Overview of the role of mechanical forces on liver regeneration - https://www.sciencedirect.com/science/article/pii/S1084952116302944 - chemical signalling drives many liver phenotypes; however, mechanosensing is a new target class to make new medicines and understand disease.
Studyingethnic and geographical factors that influence cancer drug effects.
The Goh Lab has a lot of interesting work in its pipeline. Being relatively young, the group is doing important work to understand what biological diversity affects and what it doesn’t. Often in life sciences, more diversity is thought to be valuable, but functionally it really isn’t for everything. As a result, knowing say how diversity within a genetic loci impacts drug response or phenotyptic effect is probably more important than just collecting data. Recently, the Goh Lab has recently did a study on the differences in dosing warfarin, an essential anticoagulant, between individuals of European and Asian ancestry - https://www.ncbi.nlm.nih.gov/pubmed/29986700 - using a non-inferiority, randomized trial, found that Asian adults required almost 50% less dosage of warfarin for the same effect:
A great review of oncology trials across Asia, EMEA, and the US - https://www.ncbi.nlm.nih.gov/pubmed/27249175 - a useful resource as clinical trials move toward basket and umbrella trials; molecular profiling whether genomics, liquid biopsy, or proteomics allows a tumor to be treated by its key drivers instead of a phenotype. The review gives a nice overview of two key trials that are first movers to validate this new model to test new medicines: SHIVA and CUSTOM:
Working on understand how force is generated by cells.
A comprehensive review of the role of mechanobiology in disease - https://www.annualreviews.org/doi/abs/10.1146/annurev-physiol-021317-121245 - mechanical forces influence cellular movement via the extracellular matrix (ECM) and its surrounding microenvironment, making it a rich place to engineer biology:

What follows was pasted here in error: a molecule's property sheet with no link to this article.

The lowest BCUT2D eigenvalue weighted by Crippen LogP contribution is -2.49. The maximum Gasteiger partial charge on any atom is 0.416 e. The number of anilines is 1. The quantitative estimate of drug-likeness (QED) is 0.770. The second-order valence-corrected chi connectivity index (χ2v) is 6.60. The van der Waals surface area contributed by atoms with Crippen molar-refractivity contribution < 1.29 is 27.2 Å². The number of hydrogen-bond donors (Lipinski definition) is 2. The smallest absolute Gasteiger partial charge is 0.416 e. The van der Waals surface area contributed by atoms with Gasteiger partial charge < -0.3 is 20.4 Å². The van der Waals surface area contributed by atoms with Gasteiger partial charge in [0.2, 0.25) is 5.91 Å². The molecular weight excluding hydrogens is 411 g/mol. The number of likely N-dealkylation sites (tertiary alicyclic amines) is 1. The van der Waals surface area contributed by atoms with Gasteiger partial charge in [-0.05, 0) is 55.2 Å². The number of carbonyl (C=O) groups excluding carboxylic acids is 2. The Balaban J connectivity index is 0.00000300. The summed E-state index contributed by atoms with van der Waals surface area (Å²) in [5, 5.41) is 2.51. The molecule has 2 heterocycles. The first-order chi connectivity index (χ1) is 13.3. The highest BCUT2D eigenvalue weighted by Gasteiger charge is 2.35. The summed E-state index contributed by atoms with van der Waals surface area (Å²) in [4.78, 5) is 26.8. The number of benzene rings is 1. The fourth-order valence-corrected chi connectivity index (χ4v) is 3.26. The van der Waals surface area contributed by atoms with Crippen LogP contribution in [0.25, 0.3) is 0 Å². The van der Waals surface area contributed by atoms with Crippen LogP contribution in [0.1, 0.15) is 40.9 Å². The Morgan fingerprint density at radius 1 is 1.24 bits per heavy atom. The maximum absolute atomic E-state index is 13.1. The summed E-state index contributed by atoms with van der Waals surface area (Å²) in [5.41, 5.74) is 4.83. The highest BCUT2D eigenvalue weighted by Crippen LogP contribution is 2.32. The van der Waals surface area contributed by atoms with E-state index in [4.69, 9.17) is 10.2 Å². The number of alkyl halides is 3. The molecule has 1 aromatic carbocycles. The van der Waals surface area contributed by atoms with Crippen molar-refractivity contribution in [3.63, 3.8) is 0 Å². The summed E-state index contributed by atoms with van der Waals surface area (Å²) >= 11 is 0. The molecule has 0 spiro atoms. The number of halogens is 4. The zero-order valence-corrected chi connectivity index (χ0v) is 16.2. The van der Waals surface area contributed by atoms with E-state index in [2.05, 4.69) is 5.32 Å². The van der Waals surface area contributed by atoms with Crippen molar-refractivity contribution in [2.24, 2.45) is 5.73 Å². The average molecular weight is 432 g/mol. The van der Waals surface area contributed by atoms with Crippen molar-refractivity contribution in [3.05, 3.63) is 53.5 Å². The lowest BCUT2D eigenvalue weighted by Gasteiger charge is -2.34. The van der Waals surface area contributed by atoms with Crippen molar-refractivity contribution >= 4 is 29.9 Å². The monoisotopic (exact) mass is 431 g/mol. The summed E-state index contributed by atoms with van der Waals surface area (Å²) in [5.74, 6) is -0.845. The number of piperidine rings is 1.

With Lim Lab, showing that cancer cells are sensitive to strectching, which induces cell death (apoptosis) - https://www.biorxiv.org/content/10.1101/491746v1.abstract - cancer cells undergo a major state transition with regards to its metabolism (Warburg effect - another incredibly important phenomena to focus on) and the ECM. The work identified to new targets that drive ECM-detachment apoptosis (DAPK1) and stretching-dependent apoptosis (calcium influx/calpain 2 protease).
In two cell lines, showing that EGFR and HER2 (two canonical cancer targets) enhanced sensitivity toward rigid not soft substrates - https://www.nature.com/articles/nmat4893
Developing personalized treatments for gastric cancer.
An interesting case study to use molecular profiling in mice to verify STAT3 (signalling protein in the JAK pathway) as a biomarker for glioblastoma - https://www.nature.com/articles/s41467-019-11614-x - then pulling from a public database measuring kinase expression during STAT3 inhibition to figure out that IGF-1R (insulin sensing) and STAT3 could lead to better GBM outcomes. This work to mix and match not only drugs but targets can be scaled up to improve preclinical work and if combined with new trial designs, could help make testing new medicines not only more accurate but personal per patient.